MPAA Applauds Derailment of FCC Cable Box Competition Plan Because, Uh, Jobs!
from the overlords-of-nonsense dept
Last week we noted how the FCC had to scrap its plan to bring competition to the cable box after an unprecedented PR and disinformation campaign by the cable and entertainment industries. In short, using consultants, think tanks, payrolled politicians, a soundwall of misleading editorials and even the US Copyright Office, the cable industry was able to convince many in the press, public and even at the FCC that the plan would have ripped the planet off its very orbital access, violated copyright, eroded consumer privacy, and even harmed diversity programming.
In reality, the cable sector’s opposition was about two things: $21 billion in captive box rental revenues, and a fear of a loss of control. Being an expert in the latter, the MPAA of course was quick to issue a statement applauding the “delay” in the FCC’s proceeding:
“The MPAA is pleased that the FCC is taking more time, and we hope they use it to ensure any set-top box proposal remains consistent with copyright policy and avoids harming creators,? said MPAA Chairman and CEO Senator Chris Dodd, who emphasized that his organization, along with ?virtually the entire creative community? is ?standing up for copyright and the rights of creators.”
Except again, the cable box plan has nothing to do with copyright. The rules would have simply required cable companies pass on their existing programming (and all DRM) to third party hardware vendors, resulting in more competition in cable boxes and ultimately more open and cheaper boxes. Because that might just give consumers a little more control, the MPAA joined the hissy fit parade of inaccurate implausibilities. And to justify trying to keep the cable box locked down and shitty, the best the MPAA can apparently do is reiterate some nonsensical talking points about jobs:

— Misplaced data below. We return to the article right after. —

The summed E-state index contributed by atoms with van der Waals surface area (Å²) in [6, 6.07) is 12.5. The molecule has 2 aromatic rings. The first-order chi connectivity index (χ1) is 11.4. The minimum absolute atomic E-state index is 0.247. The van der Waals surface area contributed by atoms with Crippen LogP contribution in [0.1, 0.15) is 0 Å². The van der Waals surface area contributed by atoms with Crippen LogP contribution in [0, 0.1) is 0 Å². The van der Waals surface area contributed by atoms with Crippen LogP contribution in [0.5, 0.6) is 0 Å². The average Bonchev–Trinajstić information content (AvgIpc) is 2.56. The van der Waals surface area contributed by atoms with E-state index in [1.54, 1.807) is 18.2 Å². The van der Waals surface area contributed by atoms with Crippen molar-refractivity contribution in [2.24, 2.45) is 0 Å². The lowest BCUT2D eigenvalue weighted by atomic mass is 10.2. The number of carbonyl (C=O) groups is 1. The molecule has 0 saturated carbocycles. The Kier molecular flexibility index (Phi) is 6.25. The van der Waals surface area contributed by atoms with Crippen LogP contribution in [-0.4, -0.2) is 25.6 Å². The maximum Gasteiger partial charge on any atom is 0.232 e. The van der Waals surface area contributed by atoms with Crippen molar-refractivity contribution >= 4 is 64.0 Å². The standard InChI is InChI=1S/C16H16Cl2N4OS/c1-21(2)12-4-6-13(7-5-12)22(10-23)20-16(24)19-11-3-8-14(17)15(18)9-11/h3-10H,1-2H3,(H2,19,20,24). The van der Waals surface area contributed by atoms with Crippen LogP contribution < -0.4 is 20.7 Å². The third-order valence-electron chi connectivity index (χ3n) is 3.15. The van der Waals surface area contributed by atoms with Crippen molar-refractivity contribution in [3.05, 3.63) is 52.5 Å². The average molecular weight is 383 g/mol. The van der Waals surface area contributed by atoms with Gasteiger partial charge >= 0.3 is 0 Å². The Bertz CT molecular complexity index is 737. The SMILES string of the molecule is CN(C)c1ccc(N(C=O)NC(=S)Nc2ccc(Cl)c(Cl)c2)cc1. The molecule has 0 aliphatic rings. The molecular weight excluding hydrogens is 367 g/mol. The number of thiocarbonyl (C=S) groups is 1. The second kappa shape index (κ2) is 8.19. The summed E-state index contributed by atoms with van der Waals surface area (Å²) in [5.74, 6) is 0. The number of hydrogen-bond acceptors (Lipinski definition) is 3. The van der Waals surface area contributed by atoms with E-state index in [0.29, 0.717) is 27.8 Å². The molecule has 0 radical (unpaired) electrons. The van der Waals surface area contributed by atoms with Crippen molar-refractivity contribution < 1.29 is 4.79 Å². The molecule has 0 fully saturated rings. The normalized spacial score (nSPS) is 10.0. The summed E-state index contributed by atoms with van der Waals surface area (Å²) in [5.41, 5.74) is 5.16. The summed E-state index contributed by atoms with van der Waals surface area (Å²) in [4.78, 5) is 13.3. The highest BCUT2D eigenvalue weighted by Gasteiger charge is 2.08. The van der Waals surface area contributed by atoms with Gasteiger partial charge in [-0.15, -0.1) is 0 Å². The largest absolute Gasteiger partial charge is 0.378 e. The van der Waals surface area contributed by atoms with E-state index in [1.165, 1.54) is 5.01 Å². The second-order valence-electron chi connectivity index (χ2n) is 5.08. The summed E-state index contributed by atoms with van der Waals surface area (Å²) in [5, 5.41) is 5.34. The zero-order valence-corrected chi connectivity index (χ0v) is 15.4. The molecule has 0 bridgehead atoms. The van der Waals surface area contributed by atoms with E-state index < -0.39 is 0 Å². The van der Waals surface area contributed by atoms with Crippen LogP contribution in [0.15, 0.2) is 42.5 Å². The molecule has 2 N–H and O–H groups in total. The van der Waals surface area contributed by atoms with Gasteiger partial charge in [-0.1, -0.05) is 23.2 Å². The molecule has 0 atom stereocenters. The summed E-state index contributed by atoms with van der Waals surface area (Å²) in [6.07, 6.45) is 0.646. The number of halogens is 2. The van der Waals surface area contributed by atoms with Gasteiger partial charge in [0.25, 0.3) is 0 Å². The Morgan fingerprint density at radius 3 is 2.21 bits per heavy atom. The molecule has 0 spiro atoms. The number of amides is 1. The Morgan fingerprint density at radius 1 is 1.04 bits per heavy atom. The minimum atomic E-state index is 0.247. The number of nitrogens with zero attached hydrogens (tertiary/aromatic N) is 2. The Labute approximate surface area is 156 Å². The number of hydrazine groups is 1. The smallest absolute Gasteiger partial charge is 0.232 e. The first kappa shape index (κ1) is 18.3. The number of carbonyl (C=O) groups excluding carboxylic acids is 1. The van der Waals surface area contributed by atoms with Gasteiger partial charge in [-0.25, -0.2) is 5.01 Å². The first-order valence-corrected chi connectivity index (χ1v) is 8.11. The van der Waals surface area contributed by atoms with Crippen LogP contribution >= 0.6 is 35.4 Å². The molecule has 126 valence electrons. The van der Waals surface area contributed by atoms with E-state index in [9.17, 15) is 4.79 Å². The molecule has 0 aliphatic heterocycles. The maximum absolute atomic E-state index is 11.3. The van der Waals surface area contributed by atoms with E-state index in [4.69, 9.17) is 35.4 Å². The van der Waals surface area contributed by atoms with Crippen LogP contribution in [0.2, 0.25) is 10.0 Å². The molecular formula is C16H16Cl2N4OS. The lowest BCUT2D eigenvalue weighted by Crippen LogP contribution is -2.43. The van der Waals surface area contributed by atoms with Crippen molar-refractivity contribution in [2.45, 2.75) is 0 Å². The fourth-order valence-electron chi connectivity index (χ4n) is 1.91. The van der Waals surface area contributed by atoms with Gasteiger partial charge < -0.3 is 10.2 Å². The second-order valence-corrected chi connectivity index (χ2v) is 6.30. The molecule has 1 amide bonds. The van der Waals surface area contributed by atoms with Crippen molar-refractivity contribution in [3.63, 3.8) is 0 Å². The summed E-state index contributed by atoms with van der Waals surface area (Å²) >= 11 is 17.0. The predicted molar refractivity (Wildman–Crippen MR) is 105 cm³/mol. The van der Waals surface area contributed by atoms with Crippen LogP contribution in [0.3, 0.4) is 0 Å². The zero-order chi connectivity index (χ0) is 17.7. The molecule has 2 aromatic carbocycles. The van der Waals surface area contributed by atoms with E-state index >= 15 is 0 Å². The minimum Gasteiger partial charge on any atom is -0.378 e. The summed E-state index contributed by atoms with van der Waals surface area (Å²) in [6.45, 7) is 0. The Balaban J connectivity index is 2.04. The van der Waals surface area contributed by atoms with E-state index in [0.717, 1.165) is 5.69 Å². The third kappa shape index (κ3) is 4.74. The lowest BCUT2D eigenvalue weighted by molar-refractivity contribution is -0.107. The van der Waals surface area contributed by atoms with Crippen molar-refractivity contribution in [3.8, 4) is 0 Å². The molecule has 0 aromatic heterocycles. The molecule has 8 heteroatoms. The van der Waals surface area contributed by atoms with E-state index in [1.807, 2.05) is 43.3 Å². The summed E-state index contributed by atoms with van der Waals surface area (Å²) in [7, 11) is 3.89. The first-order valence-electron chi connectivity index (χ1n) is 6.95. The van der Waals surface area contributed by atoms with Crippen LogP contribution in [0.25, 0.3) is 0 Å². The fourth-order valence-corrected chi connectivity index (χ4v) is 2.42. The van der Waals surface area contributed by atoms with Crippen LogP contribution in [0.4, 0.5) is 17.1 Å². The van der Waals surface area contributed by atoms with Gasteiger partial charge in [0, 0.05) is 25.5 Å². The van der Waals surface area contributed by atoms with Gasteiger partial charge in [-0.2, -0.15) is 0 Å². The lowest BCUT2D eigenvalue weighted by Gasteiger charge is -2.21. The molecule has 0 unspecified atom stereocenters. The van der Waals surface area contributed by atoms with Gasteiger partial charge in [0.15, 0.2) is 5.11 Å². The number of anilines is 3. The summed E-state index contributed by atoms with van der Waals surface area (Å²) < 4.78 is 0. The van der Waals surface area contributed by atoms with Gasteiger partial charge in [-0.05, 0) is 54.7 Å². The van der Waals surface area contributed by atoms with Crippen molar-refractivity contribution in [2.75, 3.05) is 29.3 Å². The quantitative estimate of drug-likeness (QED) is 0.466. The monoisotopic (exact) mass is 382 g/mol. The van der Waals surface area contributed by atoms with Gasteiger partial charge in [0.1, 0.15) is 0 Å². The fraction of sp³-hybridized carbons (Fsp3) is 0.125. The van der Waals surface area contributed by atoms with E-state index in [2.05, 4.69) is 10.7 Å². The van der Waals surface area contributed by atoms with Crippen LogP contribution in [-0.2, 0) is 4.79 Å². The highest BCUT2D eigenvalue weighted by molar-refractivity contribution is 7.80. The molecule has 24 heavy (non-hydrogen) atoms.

“We support the FCC?s goal of promoting set-top box competition, but we continue to urge the Commission to forge a path that does not undermine the creative economy,? Dodd continued. ?Copyright employs more than 5.5 million U.S. workers and generates over $1 trillion in economic value ? incentivizing innovation and investment in creative works enjoyed by millions around the world.”
Except the FCC’s proposal wouldn’t hurt jobs in the slightest. Under the FCC’s plan, customers still would pay for cable, they’d just have more flexibility in how that programming is consumed. And if anything, you’d see more jobs as the cable hardware itself was opened to multiple hardware competitors and streaming vendors looking to make headway in the space. But just like their previous whining session on this subject, the MPAA can’t just admit it’s terrified of evolution and consumer empowerment, so it apparently has to conflate “copyright” with a loss of control.
Meanwhile, while many media outlets continue to insist this plan is simply on hold, there’s really only two likely outcomes moving forward thanks to cable lobbyists, the US Copyright Office, and folks like the MPAA: either the plan gets scrapped entirely, or the end result winds up being so watered down as to be utterly useless.